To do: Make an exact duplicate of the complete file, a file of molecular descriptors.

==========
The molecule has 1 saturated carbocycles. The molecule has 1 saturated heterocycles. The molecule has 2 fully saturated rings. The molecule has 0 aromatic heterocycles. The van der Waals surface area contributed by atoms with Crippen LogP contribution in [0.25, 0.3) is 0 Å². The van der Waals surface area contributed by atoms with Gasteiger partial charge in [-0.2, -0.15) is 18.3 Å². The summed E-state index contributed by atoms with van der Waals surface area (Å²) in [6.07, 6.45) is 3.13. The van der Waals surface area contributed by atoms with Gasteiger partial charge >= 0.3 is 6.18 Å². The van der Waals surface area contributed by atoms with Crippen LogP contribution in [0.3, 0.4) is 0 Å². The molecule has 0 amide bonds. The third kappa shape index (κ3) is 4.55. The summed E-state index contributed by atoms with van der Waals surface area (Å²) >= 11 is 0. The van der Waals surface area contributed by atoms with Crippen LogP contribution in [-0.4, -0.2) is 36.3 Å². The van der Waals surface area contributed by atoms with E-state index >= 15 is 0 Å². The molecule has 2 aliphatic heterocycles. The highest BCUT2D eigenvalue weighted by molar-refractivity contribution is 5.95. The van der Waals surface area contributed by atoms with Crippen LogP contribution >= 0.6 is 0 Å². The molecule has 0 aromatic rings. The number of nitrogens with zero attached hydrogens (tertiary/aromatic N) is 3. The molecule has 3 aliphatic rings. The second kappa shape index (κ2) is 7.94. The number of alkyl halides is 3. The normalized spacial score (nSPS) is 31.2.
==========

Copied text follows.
The molecule has 1 saturated carbocycles. The molecule has 1 saturated heterocycles. The molecule has 2 fully saturated rings. The molecule has 0 aromatic heterocycles. The van der Waals surface area contributed by atoms with Crippen LogP contribution in [0.25, 0.3) is 0 Å². The van der Waals surface area contributed by atoms with Gasteiger partial charge in [-0.2, -0.15) is 18.3 Å². The summed E-state index contributed by atoms with van der Waals surface area (Å²) in [6.07, 6.45) is 3.13. The van der Waals surface area contributed by atoms with Gasteiger partial charge >= 0.3 is 6.18 Å². The van der Waals surface area contributed by atoms with Crippen LogP contribution in [0.3, 0.4) is 0 Å². The molecule has 0 amide bonds. The third kappa shape index (κ3) is 4.55. The summed E-state index contributed by atoms with van der Waals surface area (Å²) >= 11 is 0. The van der Waals surface area contributed by atoms with Crippen LogP contribution in [-0.4, -0.2) is 36.3 Å². The van der Waals surface area contributed by atoms with E-state index >= 15 is 0 Å². The molecule has 2 aliphatic heterocycles. The highest BCUT2D eigenvalue weighted by molar-refractivity contribution is 5.95. The van der Waals surface area contributed by atoms with Crippen LogP contribution >= 0.6 is 0 Å². The molecule has 0 aromatic rings. The number of nitrogens with zero attached hydrogens (tertiary/aromatic N) is 3. The molecule has 3 aliphatic rings. The second kappa shape index (κ2) is 7.94. The number of alkyl halides is 3. The normalized spacial score (nSPS) is 31.2.